Here's today's look at some of the top stories on markets and politics in Europe.
EU questions multinationals' tax deals.
The European Commission asked the governments of Ireland, Luxembourg and the Netherlands to explain their tax regimes for multinational companies, including Apple and Starbucks. This is not yet a formal probe under European rules against competition-destroying state aid, but a signal that officials in Brussels may be preparing to crack down member states that offer sweet tax deals to large companies that agree to locate their profit centers in these countries. Apple pays as little as a 2 per cent tax in Ireland, and Starbucks has cut its U.K. taxes by lodging its intellectual property rights with a Dutch company. The European Commission has no jurisdiction over tax rates, but if it decides that the tax regimes enjoyed by multinationals constitute unfair state aid, many foreign companies may need to quickly reshuffle their jurisdictions. That, however, is ever more difficult as government toughen rules against offshore schemes.
Vivendi to split into two companies.
Jean-Rene Fourtou and Vincent Bollore, two powerful men vying for control of Vivendi, Europe's biggest media and telecoms company, appear to have made peace by agreeing to speed up the split of Vivendi into two separate groups. After the company sells off its stakes in Maroc Telecom and video game developer Activision, Vivendi will separate into a media company that includes Universal Music Group and Canal Plus, and a telecom operator based on SFR, the French mobile communications company. Fourtou as chairman of Vivendi and Bollore as vice-chairman are to oversee the transition, keeping the interim chief executive Jean-Francois Dubos, whom the company had intended to replace. Vivendi said in a statement that the reorganization was meant "create significant value for shareholders by giving them the opportunity to invest in two well-differentiated vehicles." Translation: to get rid of the discount imposed by the market on a company with no clear logic to its asset structure. A clear strategy is more important for shareholders than size, and that is something on which Fourtou and Bollore agree.
ECB wants Slovenia to request aid for its banks.
According to the German business daily Handelsblatt, the European Central Bank has expressed an interest in Slovenia applying for aid from the European Stability Mechanism, a $660 billion fund set up last year to bail out troubled euro area countries. Slovenia's 18 banks face a capital shortfall of $10 billion, one-fifth of gross domestic product. The government has so far resisted asking for aid. Last week it announced the closure of two banks, Probanka and Factor Banka, but doubts remain that Slovenia will be able to deal with the crisis on its own. On Friday, euro area finance ministers will discuss the nation's troubles at a meeting in Lithuania. Chances are, however, that Slovenia will be able to fix its banking sector without outside resources: it never went in for offshore banking on the same scale as Cyprus, or faced a burst real estate bubble as big as Spain's. The small nation's problems are a consequence of the economic slump that Europe are now leaving behind.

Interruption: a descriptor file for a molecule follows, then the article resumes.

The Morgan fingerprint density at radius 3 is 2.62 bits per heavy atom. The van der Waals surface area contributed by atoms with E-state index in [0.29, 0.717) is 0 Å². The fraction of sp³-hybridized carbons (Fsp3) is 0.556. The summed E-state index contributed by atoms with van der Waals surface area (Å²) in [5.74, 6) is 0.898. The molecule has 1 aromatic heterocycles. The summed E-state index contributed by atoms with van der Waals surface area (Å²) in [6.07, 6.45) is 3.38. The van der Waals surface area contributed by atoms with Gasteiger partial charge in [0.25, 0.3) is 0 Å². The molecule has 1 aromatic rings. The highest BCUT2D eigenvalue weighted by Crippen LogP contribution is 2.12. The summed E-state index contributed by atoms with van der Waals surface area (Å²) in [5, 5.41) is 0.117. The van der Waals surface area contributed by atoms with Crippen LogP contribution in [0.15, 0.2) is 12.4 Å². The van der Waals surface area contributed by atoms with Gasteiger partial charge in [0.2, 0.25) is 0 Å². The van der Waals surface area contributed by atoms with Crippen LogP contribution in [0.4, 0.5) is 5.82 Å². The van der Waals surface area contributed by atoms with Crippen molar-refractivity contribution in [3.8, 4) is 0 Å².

Kingfisher enters German DIY market.
Kingfisher, the world's number three chain of home improvement stores, announced the opening of its first four outlets in Germany, just a week after the bankruptcy of local DIY chain Praktiker. The U.K.-based Kingfisher's German stores will operate under the Screwfix brand, and the company said it would be interested in taking over some of the former Praktiker stores. The German market is notoriously difficult for big retailers because of cutthroat competition for extremely price-conscious customers: even WalMart failed here. Praktiker relied on a deep discount strategy, regularly offering big sales, and in the end could not compete with the market leaders – OBI and Bauhaus. Kingfisher has studied the German market and does not want to compete on price: It hopes to serve artisans and home improvement professionals. In the power tools market, this strategy once famously worked for Black & Decker with the DeWalt brand. German retail needs a similar case study to prove prices are not everything.
Versace looking to sell 20 percent stake.
Italian fashion house Versace is looking for a financial partner to buy up to 20 percent of its stock for $332 million, valuing the entire company at $1.6 billion, 27 times its 2012 core earnings. Versace, whose lavish and provocative style was popular in the 1980's is making a comeback, supported by stars such as Lady Gaga, and needs the money to expand in Asia. All of the company's shares are held by three Versace family members, and the company's valuation clearly harks back to a 2012 deal in which the royal family of Quatar bought the Valentino brand for 31.5 times its core earnings. The mark-up is similar to that on designer clothes: It has more to do with the label than the product. Versace is not likely to sustain the valuation if it ever goes public. For now, news reports say the Emir of Quatar is interested in the stake.
(Leonid Bershidsky, an editor and novelist, is a Bloomberg View contributor. He can be reached at firstname.lastname@example.org).